|LETTER TO THE EDITOR
|Year : 2022 | Volume
| Issue : 6 | Page : 462-463
Intradermal versus intramuscular COVID-19 vaccination aiming at protection for delta variant: cost utility analysis
Rujittika Mungmunpuntipantip1, Viroj Wiwanitkit2
1 Private Academic Consultant, Bangkok, Thailand
2 Department of Community Medicine, Dr. D. Y. Patil Vidhyapeeth, Pune, Maharashtra, India
|Date of Submission||16-Apr-2022|
|Date of Decision||20-Aug-2022|
|Date of Acceptance||08-Dec-2022|
|Date of Web Publication||31-Jan-2023|
Private Academic Consultant, 111 Bangkok 122 Bangkok 103300
Source of Support: None, Conflict of Interest: None
|How to cite this article:|
Mungmunpuntipantip R, Wiwanitkit V. Intradermal versus intramuscular COVID-19 vaccination aiming at protection for delta variant: cost utility analysis. Indian J Pharmacol 2022;54:462-3
|How to cite this URL:|
Mungmunpuntipantip R, Wiwanitkit V. Intradermal versus intramuscular COVID-19 vaccination aiming at protection for delta variant: cost utility analysis. Indian J Pharmacol [serial online] 2022 [cited 2023 Mar 26];54:462-3. Available from: https://www.ijp-online.com/text.asp?2022/54/6/462/368837
Coronavirus disease 2019 (COVID-19) remains a big global problem and no effective method is yet available for disease containment. One of the possible good approaches for the management COVID-19 pandemic crisis is using the COVID-19 vaccine. Mass COVID-19 vaccination is now accepted as the best option for containment of the disease outbreak. Vaccine inoculation is a good medical preventive manipulation against the new viral disease. COVID-19 immunization is widely used and its efficacy for disease prevention is proposed. In general practice, overall two doses of COVID-19 vaccines are given to the vaccine recipient. There are two intramuscular vaccination doses required. By giving the COVID-19 vaccine to the vaccine recipient in a different way, many scientists have given ideas for risk reduction and given the solution to the insufficient vaccine supply situation. The novel choice of COVID-19 immunization's cost, usefulness, and safety are all important aspects to consider. In this study, the authors performed a medical economics study aiming at comparing the cost per utility of various options of vaccination. The new intradermal COVID-19 vaccine administration as well as the classical technique, intramuscular administration, are evaluated.
The authors used a cost-utility analysis in this study. The technique is used for examining the cost and utility of the vaccination. The COVID-19 vaccines that will be offered to the general population are focused on and evaluated. The cost is calculated based on publicly accessible information, as was already said. The stated vaccine efficacy from the earlier comparison trial is mentioned in terms of utility. The usefulness is defined as the titer of neutralizing antibodies at 1 month after getting the COVID-19 vaccine. Based on the referring report, the utility of alternative intradermal and normal intramuscular COVID-19 vaccine injection is 353% and 563%, orderly. Publicly available data have already been mentioned as the main source of the study. In the analysis, the data on vaccination cost, which is publicly accessible, are categorized as a cost. In this study, the suggested vaccine efficacy is hereby categorized as a utility. The required cost for the utility of each studied immunization approach is assessed.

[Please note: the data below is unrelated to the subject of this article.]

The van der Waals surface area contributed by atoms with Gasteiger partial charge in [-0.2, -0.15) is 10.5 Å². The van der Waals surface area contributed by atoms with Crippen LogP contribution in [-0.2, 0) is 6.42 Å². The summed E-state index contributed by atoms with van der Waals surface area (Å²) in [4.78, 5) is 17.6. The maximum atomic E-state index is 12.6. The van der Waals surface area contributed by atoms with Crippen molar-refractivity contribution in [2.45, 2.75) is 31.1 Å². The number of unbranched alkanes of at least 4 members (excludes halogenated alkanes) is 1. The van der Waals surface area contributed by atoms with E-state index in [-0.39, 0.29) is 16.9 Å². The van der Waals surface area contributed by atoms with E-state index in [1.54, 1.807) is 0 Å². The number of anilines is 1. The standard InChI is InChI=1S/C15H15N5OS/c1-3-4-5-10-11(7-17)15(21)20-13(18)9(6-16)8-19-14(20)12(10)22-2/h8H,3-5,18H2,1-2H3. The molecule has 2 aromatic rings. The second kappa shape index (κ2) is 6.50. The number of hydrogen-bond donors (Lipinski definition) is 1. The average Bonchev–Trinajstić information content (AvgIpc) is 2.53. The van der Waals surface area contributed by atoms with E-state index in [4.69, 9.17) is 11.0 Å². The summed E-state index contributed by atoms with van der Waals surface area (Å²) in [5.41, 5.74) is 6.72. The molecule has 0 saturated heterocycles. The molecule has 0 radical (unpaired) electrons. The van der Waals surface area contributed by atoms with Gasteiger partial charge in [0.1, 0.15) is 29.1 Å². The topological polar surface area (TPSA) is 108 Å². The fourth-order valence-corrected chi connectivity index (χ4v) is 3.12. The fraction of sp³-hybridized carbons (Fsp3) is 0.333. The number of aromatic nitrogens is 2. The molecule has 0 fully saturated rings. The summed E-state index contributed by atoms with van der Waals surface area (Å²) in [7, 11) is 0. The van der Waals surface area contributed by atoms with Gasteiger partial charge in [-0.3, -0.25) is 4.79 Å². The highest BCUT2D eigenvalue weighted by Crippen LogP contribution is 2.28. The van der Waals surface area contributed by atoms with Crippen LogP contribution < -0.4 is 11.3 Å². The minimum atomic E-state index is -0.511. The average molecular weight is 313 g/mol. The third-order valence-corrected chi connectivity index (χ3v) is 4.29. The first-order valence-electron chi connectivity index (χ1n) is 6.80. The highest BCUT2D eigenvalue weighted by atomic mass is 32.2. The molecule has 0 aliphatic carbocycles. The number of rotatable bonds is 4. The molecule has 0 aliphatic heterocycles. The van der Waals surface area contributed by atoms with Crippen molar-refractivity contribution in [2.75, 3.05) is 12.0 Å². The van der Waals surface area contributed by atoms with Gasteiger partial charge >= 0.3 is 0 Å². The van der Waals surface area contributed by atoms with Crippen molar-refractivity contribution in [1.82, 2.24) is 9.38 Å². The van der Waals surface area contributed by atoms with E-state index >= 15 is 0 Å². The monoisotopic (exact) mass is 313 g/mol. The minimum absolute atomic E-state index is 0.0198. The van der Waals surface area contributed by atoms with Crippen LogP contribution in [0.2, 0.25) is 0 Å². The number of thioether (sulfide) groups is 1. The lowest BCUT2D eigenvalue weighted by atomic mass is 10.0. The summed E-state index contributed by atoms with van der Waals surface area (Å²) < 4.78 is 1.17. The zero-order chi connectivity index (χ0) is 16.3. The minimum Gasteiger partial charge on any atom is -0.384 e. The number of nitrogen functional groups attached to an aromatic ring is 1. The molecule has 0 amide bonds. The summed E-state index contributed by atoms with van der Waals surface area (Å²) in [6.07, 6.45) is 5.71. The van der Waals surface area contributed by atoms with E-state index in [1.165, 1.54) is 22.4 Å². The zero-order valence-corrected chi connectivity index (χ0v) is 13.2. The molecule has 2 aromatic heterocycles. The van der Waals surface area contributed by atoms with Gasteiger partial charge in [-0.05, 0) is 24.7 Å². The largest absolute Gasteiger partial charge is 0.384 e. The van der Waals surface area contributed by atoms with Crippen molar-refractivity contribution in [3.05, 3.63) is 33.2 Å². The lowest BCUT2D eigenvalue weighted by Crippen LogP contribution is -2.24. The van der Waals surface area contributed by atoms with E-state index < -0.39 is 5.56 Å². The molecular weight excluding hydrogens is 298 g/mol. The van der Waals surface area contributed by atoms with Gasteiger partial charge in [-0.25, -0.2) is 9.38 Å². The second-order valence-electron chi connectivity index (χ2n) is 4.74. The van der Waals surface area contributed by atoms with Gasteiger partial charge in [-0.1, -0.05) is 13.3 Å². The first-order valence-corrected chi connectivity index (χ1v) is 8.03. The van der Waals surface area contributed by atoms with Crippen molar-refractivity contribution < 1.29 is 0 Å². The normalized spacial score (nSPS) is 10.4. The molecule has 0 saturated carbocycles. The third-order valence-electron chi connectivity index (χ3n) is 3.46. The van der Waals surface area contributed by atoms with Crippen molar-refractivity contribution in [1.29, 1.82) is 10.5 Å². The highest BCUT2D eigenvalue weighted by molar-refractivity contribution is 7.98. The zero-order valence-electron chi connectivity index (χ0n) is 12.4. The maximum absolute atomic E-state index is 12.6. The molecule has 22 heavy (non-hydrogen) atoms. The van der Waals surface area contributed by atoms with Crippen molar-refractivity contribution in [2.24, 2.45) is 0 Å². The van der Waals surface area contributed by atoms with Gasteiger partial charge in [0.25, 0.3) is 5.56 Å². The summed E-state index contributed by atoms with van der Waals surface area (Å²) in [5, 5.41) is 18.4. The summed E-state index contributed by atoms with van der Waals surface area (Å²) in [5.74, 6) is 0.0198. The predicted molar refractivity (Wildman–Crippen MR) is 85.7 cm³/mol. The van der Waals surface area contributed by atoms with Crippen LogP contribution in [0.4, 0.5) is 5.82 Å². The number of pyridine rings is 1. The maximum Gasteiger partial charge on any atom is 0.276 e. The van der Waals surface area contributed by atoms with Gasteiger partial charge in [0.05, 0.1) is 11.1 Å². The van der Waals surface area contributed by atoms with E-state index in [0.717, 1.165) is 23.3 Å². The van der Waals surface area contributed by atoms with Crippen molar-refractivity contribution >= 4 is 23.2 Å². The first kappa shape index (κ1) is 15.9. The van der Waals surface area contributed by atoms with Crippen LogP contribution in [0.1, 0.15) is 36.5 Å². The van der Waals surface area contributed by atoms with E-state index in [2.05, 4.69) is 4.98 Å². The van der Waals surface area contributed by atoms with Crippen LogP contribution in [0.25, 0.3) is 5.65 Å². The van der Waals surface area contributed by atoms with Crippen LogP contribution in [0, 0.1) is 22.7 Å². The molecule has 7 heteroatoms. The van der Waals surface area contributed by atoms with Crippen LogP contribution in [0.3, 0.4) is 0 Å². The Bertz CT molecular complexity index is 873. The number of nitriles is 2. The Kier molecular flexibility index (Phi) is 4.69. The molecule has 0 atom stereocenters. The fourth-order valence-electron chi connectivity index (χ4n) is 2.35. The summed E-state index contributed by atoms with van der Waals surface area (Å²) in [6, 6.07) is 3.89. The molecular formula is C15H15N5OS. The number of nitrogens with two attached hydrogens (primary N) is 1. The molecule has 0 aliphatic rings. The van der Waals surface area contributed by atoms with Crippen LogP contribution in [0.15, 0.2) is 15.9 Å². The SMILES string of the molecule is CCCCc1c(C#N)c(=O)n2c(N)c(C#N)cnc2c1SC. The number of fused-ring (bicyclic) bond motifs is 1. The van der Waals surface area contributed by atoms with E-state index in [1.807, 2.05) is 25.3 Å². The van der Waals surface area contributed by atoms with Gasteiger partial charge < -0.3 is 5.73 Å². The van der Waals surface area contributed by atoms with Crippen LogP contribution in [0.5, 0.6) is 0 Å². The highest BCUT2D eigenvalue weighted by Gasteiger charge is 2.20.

The unit cost per unit utility in case that intradermal COVID-19 vaccine immunization technique is employed is lower according to cost-utility analysis (0.019 vs. 0.061 Euro for intradermal vs. intramuscular). The medical economics approach is used in this work for analyzing the cost and utility of the new immunization methods. The price of immunization is hereby set as cost, whereas the observed efficacy of vaccination after giving it to the vaccine recipient is assigned as utility for the present study. Each vaccine injection's cost per utility is found, then the comparison between derived cost per utility value of the technique is done. Adverse effect after immunization is another important concern. It can show that immunization techniques that can provide a safe clinical outcome at with a lower cost should be more favorable. Based on this study, the cost per utility for protection against the delta variant from intradermal vaccination is 3.21 times lower than that of intramuscular vaccination. It might be wise to implement intradermal COVID-19 vaccine policy aiming at protection for the delta variant.
Financial support and sponsorship
Conflicts of interest
There are no conflicts of interest.
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